Due: Sunday, 01-Dec. at 8pm

Rules: This entire assignment is SOLO. You may not work with other classmates, though you may consult instructors for help.

Overview: For this assignment, you will need to find a dataset of your choosing and create a short report that contains a description of the dataset as well as a few key insights about the data, including at least two summary visualizations. You will publish your report online at http://rpubs.com/. Before beginning the assignment, be sure to have reviewed the lessons on Data Frames, Data Wrangling, Data Visualization and Communicating Information.

Mini data analysis project

1) Choose a dataset [5 pts]

You will need to select a dataset for your project. To keep things manageable, you must choose one of the following datasets from the following libraries. Note that to load any of these data frames, all you need to do is load the library:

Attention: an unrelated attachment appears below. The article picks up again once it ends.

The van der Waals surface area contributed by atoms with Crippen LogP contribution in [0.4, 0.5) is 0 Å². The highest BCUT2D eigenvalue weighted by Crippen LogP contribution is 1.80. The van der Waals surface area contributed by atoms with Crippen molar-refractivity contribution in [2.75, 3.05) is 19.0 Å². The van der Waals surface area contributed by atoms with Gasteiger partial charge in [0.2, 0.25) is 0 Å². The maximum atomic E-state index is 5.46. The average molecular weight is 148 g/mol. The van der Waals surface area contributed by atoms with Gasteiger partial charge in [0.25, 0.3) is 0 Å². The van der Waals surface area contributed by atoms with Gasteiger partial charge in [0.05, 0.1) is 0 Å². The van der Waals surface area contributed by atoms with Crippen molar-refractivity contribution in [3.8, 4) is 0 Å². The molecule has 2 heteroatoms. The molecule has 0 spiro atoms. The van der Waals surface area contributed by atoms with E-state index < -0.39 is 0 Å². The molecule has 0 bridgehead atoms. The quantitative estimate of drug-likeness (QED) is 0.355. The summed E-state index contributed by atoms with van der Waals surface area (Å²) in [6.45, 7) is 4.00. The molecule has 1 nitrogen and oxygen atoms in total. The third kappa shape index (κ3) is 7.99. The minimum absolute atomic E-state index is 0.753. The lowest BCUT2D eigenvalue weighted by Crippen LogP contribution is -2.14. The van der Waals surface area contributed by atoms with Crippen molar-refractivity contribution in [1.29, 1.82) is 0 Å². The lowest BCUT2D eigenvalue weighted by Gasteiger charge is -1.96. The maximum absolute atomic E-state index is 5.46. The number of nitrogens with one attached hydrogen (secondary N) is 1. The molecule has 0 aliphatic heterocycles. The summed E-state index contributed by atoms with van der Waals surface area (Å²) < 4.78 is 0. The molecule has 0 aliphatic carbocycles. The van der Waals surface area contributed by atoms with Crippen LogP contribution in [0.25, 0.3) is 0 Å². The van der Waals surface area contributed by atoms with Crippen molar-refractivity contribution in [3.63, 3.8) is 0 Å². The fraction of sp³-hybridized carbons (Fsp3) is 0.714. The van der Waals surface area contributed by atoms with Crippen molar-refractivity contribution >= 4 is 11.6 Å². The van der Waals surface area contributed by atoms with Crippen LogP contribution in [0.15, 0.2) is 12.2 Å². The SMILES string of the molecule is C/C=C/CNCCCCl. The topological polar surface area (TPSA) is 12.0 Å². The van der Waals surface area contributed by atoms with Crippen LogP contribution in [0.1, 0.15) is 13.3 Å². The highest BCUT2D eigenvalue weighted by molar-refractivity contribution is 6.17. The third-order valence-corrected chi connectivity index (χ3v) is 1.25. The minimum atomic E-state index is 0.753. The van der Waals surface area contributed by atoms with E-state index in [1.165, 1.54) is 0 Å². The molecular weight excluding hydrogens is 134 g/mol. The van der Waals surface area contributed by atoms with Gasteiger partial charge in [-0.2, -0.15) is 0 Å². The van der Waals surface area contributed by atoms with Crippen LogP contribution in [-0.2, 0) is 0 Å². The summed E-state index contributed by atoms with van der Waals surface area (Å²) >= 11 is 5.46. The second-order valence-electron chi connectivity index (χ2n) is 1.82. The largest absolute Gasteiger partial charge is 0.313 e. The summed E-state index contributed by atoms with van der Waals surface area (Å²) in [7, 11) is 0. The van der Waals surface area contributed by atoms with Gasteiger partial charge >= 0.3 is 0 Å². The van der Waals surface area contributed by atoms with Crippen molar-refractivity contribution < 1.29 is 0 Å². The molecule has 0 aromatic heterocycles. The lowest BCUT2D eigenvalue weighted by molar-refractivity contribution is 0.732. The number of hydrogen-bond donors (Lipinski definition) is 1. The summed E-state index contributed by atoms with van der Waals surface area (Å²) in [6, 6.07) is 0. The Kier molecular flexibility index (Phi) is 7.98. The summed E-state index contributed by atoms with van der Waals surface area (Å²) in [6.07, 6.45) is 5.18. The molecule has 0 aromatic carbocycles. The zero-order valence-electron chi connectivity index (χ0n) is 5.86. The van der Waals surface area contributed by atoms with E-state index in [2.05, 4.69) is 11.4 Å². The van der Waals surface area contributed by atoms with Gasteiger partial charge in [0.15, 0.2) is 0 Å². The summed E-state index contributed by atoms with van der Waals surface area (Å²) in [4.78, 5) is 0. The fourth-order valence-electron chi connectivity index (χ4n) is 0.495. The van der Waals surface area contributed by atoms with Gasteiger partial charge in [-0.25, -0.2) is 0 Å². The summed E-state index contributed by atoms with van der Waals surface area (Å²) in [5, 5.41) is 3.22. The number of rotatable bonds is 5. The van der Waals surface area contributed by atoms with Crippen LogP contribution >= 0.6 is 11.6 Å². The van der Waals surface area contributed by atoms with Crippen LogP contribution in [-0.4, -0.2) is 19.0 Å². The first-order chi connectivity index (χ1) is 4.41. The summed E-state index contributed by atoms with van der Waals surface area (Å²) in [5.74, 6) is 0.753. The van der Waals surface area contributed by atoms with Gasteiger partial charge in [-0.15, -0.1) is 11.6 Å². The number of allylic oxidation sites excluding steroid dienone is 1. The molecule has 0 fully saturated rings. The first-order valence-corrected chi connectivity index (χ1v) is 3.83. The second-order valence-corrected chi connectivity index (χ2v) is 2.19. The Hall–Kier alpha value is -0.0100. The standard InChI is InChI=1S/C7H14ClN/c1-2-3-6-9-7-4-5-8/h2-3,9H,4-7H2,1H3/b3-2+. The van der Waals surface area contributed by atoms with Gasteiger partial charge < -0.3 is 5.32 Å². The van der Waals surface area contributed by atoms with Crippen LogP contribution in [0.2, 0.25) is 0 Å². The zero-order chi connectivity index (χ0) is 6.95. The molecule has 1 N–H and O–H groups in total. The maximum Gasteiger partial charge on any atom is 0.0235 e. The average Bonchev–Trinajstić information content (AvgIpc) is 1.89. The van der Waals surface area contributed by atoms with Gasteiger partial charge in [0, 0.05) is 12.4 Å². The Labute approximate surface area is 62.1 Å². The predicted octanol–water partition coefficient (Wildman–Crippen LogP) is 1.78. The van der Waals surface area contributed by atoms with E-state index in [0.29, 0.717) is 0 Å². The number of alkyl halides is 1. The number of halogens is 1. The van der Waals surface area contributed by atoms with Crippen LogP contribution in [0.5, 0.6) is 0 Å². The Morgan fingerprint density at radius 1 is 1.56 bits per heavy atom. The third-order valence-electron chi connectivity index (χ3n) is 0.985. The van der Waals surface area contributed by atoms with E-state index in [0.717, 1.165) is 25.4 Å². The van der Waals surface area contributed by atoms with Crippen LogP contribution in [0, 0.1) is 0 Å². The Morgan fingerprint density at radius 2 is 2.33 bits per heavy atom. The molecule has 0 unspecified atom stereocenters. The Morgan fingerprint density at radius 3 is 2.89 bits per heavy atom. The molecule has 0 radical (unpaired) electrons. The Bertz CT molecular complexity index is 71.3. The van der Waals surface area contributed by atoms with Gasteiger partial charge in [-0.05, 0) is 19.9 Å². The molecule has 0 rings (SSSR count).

• storms
  • starwars


  • diamonds
  • economics
  • midwest
  • mpg
  • msleep
  • txhousing


  • brexit_polls
  • gapminder
  • greenhouse_gases
  • historic_co2
  • movielens
  • murders
  • nyc_regents_scores
  • olive
  • polls_us_election_2016
  • reported_heights
  • research_funding_rates
  • results_us_election_2016
  • stars
  • temp_carbon
  • trump_tweets
  • us_contagious_diseases

2) Setup your analysis environment [10 pts]

Once you’ve chosen a dataset, start setting up your analysis environment by following these steps:

  1. Open RStudio and create a new project called “hw6-lastName”, replacing “lastName” with your last name.
  2. Download the hw6.Rmd template script and place it in RStudio project folder you just created.